Sticks and stones will break my bones but names will never hurt me. Thus goes the famous line used to arm children with a response to those who may bother them verbally. Although at one time this may have been a wise educational tactic, we all know that it is simply not true. Verbal abuse does not only hurt; it often takes much longer to overcome than any form of physical harm we may incur.
This concept is referred to in the first of this week’s two parshiot, Behar.
“Do not wrong one another, but fear your God for I am the Lord your God” (Vayikra 25:17).
Commenting on the fact that the exact same phrase is found only a few verses earlier, the Gemara (Bava Metzia 58b) concludes that the verse is referring to verbal wrongdoing. The rabbinic term for this prohibition is“ona’at devarim”. Examples of such wrongdoing include reminding a ba’al teshuva of his former misdemeanors or a convert of the sort of things he did prior to his conversion.
The Gemara suggests a further, rather surprising, example of ona’at devarim.
“A person should not even eye merchandise when he does not have money to buy it”.
This implies that one should not go into a store, look around, maybe even enquire about certain items, unless one intends and has the ability to make a purchase. Why should this be? The simple answer is that the store owner will notice this person’s interest in his merchandise and therefore hope to make a sale. If one has no interest in buying anything, the store owner’s hopes will have been falsely raised.
This would appear to be a little extreme. One of my teachers, HaRav Baruch Gigi, explains that what may appear to be a simple browse around a store could result in monetary loss to the owner. If he sees that people come in, look around and do not purchase any of his wares, he may be inclined to lower his prices. This would be based on a false impression. The advantage of this explanation is that it draws a direct parallel between ona’at devarimand its counterpart ona’at mammon, the prohibition to overcharge or to cause monetary loss. However, it seems highly possible that the prohibition here stems from something other than monetary loss.
The above quoted Gemara continues to explain why the verse which relates to ona’at devarim adds the statement “veyraita me’Elokecha, but fear your God”. This phrase is generally employed when a person’s intention cannot be discerned from his actions alone and therefore he may tend to believe that his offence can go unnoticed. In these cases the Torah reminds us to fear God, for He knows our true intent.
In our instance, the store owner may believe that the person who browses his store hoped to make a purchase but did not find what he wanted or was unhappy with the price. Was this in fact the case or was his recent customer not really a customer at all?
This implies that comparative shopping is perfectly acceptable. It is generally advisable to spend our money wisely. However, we have to be sure of our intentions when entering a store. Are we genuinely interested in the items for sale or are we just biding our time?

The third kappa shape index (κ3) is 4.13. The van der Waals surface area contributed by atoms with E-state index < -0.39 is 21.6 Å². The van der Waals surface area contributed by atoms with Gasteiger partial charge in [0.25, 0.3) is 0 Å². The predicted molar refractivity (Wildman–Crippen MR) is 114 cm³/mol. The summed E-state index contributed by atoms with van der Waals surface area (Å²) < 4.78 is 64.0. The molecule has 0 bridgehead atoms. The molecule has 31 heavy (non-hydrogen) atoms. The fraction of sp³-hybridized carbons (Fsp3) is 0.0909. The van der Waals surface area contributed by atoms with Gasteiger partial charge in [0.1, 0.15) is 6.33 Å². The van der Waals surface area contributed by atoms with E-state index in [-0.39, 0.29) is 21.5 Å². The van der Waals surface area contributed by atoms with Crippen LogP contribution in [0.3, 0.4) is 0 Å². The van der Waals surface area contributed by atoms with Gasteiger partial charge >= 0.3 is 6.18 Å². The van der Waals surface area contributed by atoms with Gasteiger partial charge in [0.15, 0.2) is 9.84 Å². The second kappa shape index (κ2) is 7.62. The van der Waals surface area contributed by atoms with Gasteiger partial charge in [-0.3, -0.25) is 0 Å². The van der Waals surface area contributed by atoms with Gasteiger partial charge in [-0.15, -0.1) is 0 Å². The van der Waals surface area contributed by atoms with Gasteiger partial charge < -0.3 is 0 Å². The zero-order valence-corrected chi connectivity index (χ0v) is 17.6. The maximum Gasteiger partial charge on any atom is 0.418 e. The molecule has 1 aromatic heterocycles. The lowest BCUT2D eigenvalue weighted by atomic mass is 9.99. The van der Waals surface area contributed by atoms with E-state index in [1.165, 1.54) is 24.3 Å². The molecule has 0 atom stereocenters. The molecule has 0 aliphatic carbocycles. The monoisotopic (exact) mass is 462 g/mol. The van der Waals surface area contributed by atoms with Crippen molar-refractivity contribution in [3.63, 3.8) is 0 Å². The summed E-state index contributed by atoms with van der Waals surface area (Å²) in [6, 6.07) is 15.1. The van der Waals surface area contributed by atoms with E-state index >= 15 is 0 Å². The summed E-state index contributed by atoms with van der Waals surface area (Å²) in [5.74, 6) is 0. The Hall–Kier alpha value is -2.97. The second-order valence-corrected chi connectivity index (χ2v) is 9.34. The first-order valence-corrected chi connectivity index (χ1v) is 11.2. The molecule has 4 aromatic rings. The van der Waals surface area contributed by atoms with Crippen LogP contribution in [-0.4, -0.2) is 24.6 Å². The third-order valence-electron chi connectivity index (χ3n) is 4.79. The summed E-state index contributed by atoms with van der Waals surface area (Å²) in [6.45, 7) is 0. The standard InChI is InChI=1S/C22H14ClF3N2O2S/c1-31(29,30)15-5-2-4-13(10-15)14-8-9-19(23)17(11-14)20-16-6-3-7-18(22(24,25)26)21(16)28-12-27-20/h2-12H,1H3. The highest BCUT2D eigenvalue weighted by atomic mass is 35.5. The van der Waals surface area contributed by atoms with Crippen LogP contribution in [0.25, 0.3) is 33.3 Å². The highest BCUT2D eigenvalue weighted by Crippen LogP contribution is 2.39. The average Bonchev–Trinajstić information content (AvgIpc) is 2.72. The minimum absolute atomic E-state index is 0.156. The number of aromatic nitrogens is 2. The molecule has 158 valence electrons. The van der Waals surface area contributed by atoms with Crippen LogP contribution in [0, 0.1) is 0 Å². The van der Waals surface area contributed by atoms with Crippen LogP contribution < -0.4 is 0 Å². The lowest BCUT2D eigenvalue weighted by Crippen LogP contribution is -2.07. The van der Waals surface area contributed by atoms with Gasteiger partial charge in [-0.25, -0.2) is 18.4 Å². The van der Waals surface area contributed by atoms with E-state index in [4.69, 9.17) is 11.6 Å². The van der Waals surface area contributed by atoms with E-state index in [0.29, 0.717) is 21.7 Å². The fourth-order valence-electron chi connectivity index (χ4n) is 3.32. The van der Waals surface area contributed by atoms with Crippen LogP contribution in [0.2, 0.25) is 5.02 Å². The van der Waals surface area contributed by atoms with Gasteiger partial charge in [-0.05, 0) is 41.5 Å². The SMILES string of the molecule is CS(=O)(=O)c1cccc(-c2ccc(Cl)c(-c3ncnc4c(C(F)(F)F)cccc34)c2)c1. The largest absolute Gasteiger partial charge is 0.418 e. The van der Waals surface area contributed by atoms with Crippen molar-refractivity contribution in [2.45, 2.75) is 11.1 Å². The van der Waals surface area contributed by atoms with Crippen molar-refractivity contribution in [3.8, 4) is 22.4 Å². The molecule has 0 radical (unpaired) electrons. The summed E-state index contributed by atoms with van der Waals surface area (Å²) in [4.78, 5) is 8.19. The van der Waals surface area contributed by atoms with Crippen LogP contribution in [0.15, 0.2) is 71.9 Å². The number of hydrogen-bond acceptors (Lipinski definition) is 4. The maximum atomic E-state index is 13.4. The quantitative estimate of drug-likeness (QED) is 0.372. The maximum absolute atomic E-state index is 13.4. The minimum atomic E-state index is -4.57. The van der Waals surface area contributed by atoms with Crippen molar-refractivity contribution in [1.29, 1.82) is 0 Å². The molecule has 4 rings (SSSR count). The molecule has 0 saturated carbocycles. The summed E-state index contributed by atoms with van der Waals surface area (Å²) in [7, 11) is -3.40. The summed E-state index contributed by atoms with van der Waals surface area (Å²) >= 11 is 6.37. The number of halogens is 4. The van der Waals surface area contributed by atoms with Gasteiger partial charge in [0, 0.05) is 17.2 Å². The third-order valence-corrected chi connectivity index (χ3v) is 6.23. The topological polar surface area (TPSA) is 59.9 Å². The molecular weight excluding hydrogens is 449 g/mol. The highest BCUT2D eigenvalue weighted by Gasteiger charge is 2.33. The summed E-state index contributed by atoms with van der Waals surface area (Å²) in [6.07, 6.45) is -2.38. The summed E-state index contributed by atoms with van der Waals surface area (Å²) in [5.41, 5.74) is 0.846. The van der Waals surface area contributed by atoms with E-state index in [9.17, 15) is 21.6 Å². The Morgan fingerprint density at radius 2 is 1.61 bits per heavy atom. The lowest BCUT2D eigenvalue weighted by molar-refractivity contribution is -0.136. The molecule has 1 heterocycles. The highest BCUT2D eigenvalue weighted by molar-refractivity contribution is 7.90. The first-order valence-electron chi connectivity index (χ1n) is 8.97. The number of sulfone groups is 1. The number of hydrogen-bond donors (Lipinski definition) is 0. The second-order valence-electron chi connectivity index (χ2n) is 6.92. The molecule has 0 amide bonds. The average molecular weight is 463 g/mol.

The underlying message of this example chosen by the Gemara is the extent to which we must be aware and careful not to hurt other people’s feelings. This is underscored by a further example in the Gemara which proscribes us from giving a person a derogatory nickname. This is prohibited even if the nickname is well known and even used by that person themselves.
A similar notion is found in a well known Mishna in the fifth chapter of Pirkei Avot, which, according to some traditions, is learned this Shabbat after mincha:
“There are four traits among men: One who says what’s mine is mine and what’s yours is yours – this is the average trait. Some say this is the trait of S’dom…” (Avot 5:10)
The continuation of the Mishna is familiar but we will focus on the opening lines. We find here a dispute as to the acceptability of a form of “laissez faire” attitude to one’s worldly possessions. One who believes in a policy of “each to his own” is either considered to be average or one who has adopted the wicked attributes of the city of S’dom.
What is interesting is that one normally would understand this Mishna as referring to a person’s character. Whilst we do not deny that to be the direct intention of the Mishna, we note that the opening statement reads: “one who says”. This may refer to a declaration of sorts. A person, when confronted by his fellow man, categorically states that he will not be sharing – “what’s mine is mine and what’s yours is yours”. The very voicing of such an attitude could cause us to equate this person’s behavior with that found in S’dom. The words uttered here demonstrating complete indifference to the other person, these words can cause harm. This could be an example of ona’at devarim, conveying to us the weight with which we must choose our words in our interpersonal relationships.
Returning to Parshat Behar, we note that this concern for the welfare of those around us is thematic to this parsha. The sabbatical year, Sh’mitta, although being multi-faceted in its religious ramifications, achieves some form of equality between the classes. Due to the fact that produce becomes hefker, ownerless, the pauper can find himself plucking fruit next to the prince, the servant enjoying the same products as his master. The Jubilee year, Yovel, ensures that no man will remain a slave for eternity, nor will the land of the entire country be held by a handful of real estate tycoons. Later on in the parsha we learn of the concern we should exhibit towards the slaves and the poor.
In this context of social legislation, we must also remember to treat each other with the utmost respect and be careful as to how we converse with those around us. For when all is said and done, names will always hurt me.